Monday, June 24, 2024

What's Up : LeRoy Cook

 Suggested Banner: Log It Or Not?


“How do those little airplanes run in the heat?” is a common comment posed in casual conversation. “Well”, says I, “They start easy, but we try to get upstairs quickly, where it’s cooler.” It’s usually pretty comfortable at altitudes of 4000 feet or more, given the standard temperate lapse rate of 3.5 degrees F. per 1000 feet. Engine temperatures (oil temp and cylinder heat temps) have to be monitored, because air-cooled engines require a constant flow of air to dissipate heat.


Traffic was sparse in the afternoons last week, because most flyers took a siesta after lunch. A nice Cirrus SR22 came over from St. Louis, a Piper Archer flew down from Kansas City Downtown, and a Cessna Skybawk dropped in. Locally, the BCS AirTractor sprayplane made some fungicide runs, Jay McClintock’s Piper Tomahawk was out and Randy Miller put some time on the club Skyhawk.


A few words of explanation about pilot logbooks might be in order. First, a freeloader looking for a ride might say “Don’t you have to log so much flying time anyway?”  No, there’s no specific amount of proficiency practice required; legally, I can stay on the ground for a year, go out and fire up my plane, and fly away if I want. Not smart, but legal. The only restriction is that I can’t take a passenger along until I’ve done at least three landings.


Which bring us to the requirement to log flying time. If case an inspector might check, we should record the requisite three takeoffs and landings every 90 days, and our logbook needs to show an instructor’s attestation of a Flight Review within the past 24 months. Otherwise, no one cares if we write down the specifics of each flight or not. Insurance companies often want a testimony of how much you flew last year when applying for coverage. When building experience, of course, we’ll carefully document every minute of flying time.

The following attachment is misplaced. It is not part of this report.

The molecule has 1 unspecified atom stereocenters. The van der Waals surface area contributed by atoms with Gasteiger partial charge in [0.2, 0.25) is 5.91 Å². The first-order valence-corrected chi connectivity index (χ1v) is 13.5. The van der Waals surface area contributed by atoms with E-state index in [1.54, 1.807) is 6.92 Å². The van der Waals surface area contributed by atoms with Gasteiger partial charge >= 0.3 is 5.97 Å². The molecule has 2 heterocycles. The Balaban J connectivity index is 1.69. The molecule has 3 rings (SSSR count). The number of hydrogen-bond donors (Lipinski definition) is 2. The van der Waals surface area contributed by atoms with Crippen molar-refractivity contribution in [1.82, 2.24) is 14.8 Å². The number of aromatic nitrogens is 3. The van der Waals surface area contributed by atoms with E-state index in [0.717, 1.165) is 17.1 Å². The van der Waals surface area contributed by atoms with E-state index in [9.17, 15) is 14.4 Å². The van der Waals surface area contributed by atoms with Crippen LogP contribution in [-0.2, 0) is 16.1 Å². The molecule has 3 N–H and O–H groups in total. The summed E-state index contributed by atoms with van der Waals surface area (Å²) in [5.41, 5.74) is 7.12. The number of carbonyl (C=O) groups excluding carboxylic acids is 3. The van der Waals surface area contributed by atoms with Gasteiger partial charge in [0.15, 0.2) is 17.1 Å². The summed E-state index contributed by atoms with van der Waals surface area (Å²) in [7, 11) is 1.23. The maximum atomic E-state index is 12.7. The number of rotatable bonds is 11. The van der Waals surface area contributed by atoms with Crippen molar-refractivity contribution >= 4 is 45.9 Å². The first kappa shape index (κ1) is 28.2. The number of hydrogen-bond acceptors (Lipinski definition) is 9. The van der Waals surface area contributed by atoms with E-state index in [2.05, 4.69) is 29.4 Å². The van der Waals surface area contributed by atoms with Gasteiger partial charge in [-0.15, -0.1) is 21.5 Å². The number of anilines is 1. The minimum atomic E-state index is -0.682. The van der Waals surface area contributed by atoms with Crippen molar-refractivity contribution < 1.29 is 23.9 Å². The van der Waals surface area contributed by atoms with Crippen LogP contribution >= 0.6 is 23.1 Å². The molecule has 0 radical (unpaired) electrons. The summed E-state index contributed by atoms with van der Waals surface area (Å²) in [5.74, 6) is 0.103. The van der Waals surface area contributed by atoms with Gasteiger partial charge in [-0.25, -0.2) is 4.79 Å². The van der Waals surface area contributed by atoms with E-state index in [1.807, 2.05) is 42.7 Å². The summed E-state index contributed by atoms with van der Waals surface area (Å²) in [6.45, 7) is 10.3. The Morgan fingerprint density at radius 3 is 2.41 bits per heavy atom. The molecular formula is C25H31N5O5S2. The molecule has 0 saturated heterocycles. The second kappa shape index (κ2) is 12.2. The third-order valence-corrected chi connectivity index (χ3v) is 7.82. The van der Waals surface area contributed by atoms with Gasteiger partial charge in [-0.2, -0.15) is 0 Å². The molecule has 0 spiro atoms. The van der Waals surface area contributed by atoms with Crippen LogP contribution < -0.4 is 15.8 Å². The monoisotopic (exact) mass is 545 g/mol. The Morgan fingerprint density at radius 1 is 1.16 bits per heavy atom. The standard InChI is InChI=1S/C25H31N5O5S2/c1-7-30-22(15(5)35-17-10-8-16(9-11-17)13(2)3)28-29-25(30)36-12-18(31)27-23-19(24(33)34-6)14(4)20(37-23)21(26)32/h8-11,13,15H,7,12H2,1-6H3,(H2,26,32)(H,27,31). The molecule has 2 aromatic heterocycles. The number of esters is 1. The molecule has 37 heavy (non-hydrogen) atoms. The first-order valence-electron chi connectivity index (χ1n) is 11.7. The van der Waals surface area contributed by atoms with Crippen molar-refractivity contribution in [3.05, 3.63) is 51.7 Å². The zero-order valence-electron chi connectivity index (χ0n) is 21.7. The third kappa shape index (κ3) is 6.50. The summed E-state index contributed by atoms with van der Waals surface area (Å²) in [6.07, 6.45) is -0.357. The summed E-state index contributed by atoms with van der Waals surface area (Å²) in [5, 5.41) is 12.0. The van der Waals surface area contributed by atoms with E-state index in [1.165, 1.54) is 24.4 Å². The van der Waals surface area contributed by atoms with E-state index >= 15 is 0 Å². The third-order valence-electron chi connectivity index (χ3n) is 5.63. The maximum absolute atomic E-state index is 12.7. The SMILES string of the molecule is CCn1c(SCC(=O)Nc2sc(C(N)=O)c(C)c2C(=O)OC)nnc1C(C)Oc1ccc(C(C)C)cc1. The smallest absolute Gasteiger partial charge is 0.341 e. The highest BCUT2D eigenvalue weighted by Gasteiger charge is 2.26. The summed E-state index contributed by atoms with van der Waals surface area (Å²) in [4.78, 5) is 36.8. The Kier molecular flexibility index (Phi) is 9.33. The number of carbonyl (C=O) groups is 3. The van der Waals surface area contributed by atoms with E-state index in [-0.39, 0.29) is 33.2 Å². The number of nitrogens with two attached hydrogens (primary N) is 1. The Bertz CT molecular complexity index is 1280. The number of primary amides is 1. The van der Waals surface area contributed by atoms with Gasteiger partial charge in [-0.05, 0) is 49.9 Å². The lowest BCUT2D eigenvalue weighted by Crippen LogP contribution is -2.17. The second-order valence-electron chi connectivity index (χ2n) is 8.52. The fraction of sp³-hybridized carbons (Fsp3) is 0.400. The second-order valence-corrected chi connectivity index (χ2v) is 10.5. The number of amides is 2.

We can’t hide anything we’ve done in the air, in these days of Automatic Surveillance Broadcast equipment recording our every move. A Southwest Airlines 737 slipped down to 500 feet during approach to Oak City last week, a little earlier than it should have, and the hall-monitor software flashed a warning for ATC to call out to the pilots. Wouldn’t be surprised if Southwest imposes a requirement to fly a coupled instrument approach, even clear weather, instead of hustling in on a visual arrival.


Our last-week’s question wanted to know which Air Force bomber had the most engines, the B-36 or B-52. Well, the old Buff (B-52) always had eight engines, but the earlier B-36 Peacemaker had six pusher-propeller radial engines, upgraded in the H-model with two extra jet engines on each wingtip, for a total of ten. “Six a-tuirnin’, four a-burnin'" the B-36 flight engineer used to say.  For next week, tell us who claimed to have the most total flying time logged. You can send your answers to [email protected].